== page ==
month, we interviewed Dr. Houshang Farhadian of Valencia Allergy and Asthma Center in California. He spoke with us about non-allergic rhinitis
(which is often treated the same way as allergic rhinitis in terms of symptom control) and about how he loves being the one to "make the
difference" for an allergy patient. Coincidentally, Dr. Farhadian mentioned FAHF-2, the topic of our feature article this month, as an exciting future allergy treatment
option. We definitely will keep following the progress of this exciting prospect.
Please tell me a little bit about yourself and your history as an allergist.
After graduation from medical school, I spent four years in residency in pediatrics, followed by two and half years of
sub-specialty allergy training. I have been practicing for the past thirty years. One of the requirements of training in allergy
was being certified in either pediatrics or internal medicine, so I chose pediatrics. However, the sub-specialty of allergy
provided training for both pediatric patients and adults.
I became interested in the field of allergy and immunology because allergies are an unusual reaction in that people with
allergies have a reaction from being exposed to something that doesn't affect others. It's challenging and rewarding to find
out the cause of a person's allergy, and then hopefully be able to cure it.
How big is your practice? Is there a particular type of allergy or treatment your practice specializes in?
We have two allergy offices, and I work with another allergist. In each office, we see about thirty patients a day, which
includes a couple of new patients, about eight to ten follow-ups, and the rest are mainly here to see us for allergy shots. Our
office is a very friendly environment, and my staff are very kind and understanding. My patients feel very comfortable here.
What do you love about your job?
I love my job because I make the difference. Patients who have been going around and around from one doctor to another and
still don't know what their problem is come to me. I spend an hour with them the first time they come, trying to discover the cause
or causes of their symptoms. During this consultation, I ask questions that guide me to a diagnosis and the root cause of the problem.
This is like detective work.
Then we do tests and 80 to 90 percent of the time, we confirm the cause and then treat patients accordingly. We like to
provide patients with immediate relief, but we also start treating patients with the goal of long term relief.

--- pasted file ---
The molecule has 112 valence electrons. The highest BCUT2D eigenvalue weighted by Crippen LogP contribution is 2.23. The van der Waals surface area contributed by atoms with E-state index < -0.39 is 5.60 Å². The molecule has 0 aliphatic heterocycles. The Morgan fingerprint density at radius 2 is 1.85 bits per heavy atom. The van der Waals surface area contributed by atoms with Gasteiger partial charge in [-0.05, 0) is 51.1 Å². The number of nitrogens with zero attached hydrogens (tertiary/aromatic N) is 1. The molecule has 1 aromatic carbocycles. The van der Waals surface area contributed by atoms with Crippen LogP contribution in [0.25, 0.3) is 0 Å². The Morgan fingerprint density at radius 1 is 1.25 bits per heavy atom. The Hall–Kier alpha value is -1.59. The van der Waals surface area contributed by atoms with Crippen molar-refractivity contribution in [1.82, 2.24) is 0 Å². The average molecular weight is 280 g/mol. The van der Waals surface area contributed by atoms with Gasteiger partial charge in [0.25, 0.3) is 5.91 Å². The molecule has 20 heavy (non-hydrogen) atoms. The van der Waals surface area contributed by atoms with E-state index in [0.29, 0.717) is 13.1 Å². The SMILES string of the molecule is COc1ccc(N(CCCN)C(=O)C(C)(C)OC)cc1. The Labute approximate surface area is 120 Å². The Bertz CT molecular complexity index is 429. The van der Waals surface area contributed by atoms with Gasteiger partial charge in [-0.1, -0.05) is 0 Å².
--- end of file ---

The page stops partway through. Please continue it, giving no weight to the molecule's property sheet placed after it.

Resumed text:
We don't do miracles, but when we have patients who can wait a little bit for long term relief and do allergy shots, we can
provide them with immunity. Usually, within four to six months, patients who undergo allergy shot therapy achieve immunity,
and they don't need to use as much or any medication at all.
It's very exciting for us to achieve a better quality of life for 80 to 90 percent of our patients, who previously experienced
constant problems with runny noses, wheezing, congestion, and other allergy symptoms.
If you sit in our waiting room and ask patients who have been on my treatment how they are doing, almost all of them
will tell you how happy they are with both the treatment and results.
If you could suggest one thing for your patients what would it be?
The number one piece of advice I would give my patients is practicing
environmental control: cleaning the house, getting
rid of the dust,
pet dander, and other allergens. Secondly, I would recommend some relief with medications. Thirdly, I would
suggest they undergo allergy tests and then I would offer treatment for the cause of their allergy problems.
Interestingly, many of my patients who think they have allergies don't have them. Often, their problem is non-allergic
rhinitis, of which there are several kinds. Some patients have very sensitive nerve ends in their nose, and when they inhale
smoke, perfumes, or cold air, they suffer from allergy-like symptoms. Others experience a runny nose from eating. Pregnancy also often
causes non-allergic rhinitis because of estrogen level changes.
What is your favorite allergy relief product?
We mostly use nasal sprays. Steroid nasal sprays are very effective for nasal allergies, and recently we've started using
some nose sprays that aren't steroids but are still quite effective and have minimal side effects. We also suggest using oral
antihistamines to alleviate allergy episodes when they come.
Sometimes allergy symptoms are associated with non-allergic symptoms; nevertheless, both symptoms together are part of the
problem. For example, when allergic individuals are exposed to smoke, dust, pollution, or cold air, allergies get worse. This is
called combined allergic rhinitis, and it is mostly related to inhalant allergy problems.
Where do you see allergy treatment going in the near future? In the distant future?
There are a lot of questions now in the field of allergy and immunology that aren't answered yet. But a lot of things are
going on in this field, and a lot of incoming research information, fortunately, indicates promising new allergy relief and
treatment options, and maybe even a cure in the coming future.
Sublingual immunotherapy (SLIT) is an example.
In the area of food allergy, researchers are looking into which molecules cause the food allergies, and exploring
ways to take allergenic molecules from the foods so allergic individuals can eat them. Another exciting option is the
herbal combination FAHF-2, which is now being tested in humans.